Coldfoot Mountain:

The Brightening World

Posted On April 18, 2012

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Notice the lack of snow of the roof of the cafe building:

A picture of the same roof, a few days earlier. As the snow melted off, it formed into giant ice sheets and slowly slipped off the roof:

At the mid-point of April, the melting has rapidly accelerated and mud has replaced the hard packed ice and snow. I’m caught off guard by how fast these changes are taking place. The winter was months of monotony, but now every week Coldfoot looks shockingly different. A day ago, the thermometer went as high as fifty degrees!

Today I saw a fly buzzing around in the lounge. It’s the first bug I’ve seen all year. But if the flies are coming back, soon too will the damn mosquitoes. Right now we’re enjoying that rare time of year when it’s warm out but the mosquitoes are conspicuously absent. It’s won’t last much longer though, I guarantee it.

Last night I stayed up late playing poker, and didn’t depart the game until about 1am. Looking out the window at that time, there was still a faint glow of sunlight in the sky. At the rate things are changing, the stars and the darkness will completely disappear by next week. The longest day is not too far away…

The creek, beginning to thaw:

A look at the loading area behind the cafe (this is what I walk across to get to work every day):

The Crew-Quarters (CQ) Building. This is where I’ve been living for about eight months now:

A Bike Ride for All Seasons

Posted On April 12, 2012

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Easter In Coldfoot:

Images of winter literally melt away before us. This white land, once locked up so tight, is rapidly shedding its jacket of snow. The parking lot, as I also remembered it when I got here at the end of last April, is devoid of ice, instead filled with a muddy mixture of water and dirt and leaking truck oils. Ice that carpeted the decks all winter has all melted; blocks of snow loudly dislodge and slide down the roofs, crashing to the ground below. And everywhere, snow turns to water and drip… drip… drips down, forming more quagmires of Coldfoot mud. The thermometer pushes forty degrees on warm days, and with my winter-weary eyes I begin to perceive the faint outlines of a new summer. It is a glorious thing to behold.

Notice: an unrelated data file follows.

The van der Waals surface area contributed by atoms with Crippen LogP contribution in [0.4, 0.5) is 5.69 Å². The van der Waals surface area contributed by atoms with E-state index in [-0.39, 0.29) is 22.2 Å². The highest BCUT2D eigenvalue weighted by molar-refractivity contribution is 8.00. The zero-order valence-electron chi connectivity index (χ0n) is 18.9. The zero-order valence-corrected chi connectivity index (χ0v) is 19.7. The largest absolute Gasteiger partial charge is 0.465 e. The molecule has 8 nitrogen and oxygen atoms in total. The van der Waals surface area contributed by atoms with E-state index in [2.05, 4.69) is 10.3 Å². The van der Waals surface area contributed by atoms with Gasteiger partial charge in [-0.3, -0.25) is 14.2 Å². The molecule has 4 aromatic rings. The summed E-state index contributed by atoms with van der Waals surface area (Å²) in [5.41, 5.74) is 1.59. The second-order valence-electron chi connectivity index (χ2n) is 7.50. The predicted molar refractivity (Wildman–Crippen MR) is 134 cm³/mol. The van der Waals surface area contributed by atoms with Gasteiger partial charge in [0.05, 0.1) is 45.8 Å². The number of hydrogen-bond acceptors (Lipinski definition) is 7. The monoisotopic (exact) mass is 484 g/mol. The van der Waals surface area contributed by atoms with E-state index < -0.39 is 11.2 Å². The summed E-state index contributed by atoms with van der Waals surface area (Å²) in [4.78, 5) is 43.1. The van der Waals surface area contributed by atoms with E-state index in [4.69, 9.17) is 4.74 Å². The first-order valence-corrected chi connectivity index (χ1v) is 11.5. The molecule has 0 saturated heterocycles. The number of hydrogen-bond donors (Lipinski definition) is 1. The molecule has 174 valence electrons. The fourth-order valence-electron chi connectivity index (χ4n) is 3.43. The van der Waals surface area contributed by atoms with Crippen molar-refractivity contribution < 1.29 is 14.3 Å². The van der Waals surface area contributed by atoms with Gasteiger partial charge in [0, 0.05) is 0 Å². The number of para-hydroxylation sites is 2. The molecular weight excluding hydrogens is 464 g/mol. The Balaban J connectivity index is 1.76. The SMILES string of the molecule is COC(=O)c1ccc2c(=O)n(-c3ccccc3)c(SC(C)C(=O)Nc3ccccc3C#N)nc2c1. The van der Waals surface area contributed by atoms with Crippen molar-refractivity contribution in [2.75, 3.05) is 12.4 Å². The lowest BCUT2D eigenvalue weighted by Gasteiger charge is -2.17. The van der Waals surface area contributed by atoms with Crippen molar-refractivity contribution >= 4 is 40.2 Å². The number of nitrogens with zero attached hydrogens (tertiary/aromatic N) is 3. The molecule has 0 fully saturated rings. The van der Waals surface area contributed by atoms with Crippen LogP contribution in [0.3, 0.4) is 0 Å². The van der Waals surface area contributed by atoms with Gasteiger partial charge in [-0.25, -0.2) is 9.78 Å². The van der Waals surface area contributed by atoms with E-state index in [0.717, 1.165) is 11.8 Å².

A few days ago, I dusted off the last remaining bicycle that survived the summer. The ice that once coated the highway during the winter had all melted. Thus, the time was right for the first bike ride of the year.

During the summer, we escaped the camp by travelling up and down the highway on bicycles. For us coworkers, the bikes were our tools of freedom, our chariots across the arctic. I became so familiar with every bend and dip of the road, grew comfortable with the shouldering mountains, and thrilled in the chance to ride up and down the Dalton.

But the winter trapped us indoors, the harsh cold world outside was barely fit for walking, much less riding a bicycle. As I rode down the highway just the other day, I realized that it was truly spring in the arctic. The physical and psychological burden of winter had nearly vanished, and once again, armed with merely a bike, I was free to roam the world that I’d been trapped in so long. To be on that road again, surrounded by the trees and the pipeline and the distant, vigilant mountains, I found myself surrounded by old friends. I’ve got a lot of catching up to do with these folks—it’s been nearly eight months since I last spent time with them.

Summer is coming. And I can hardly believe it.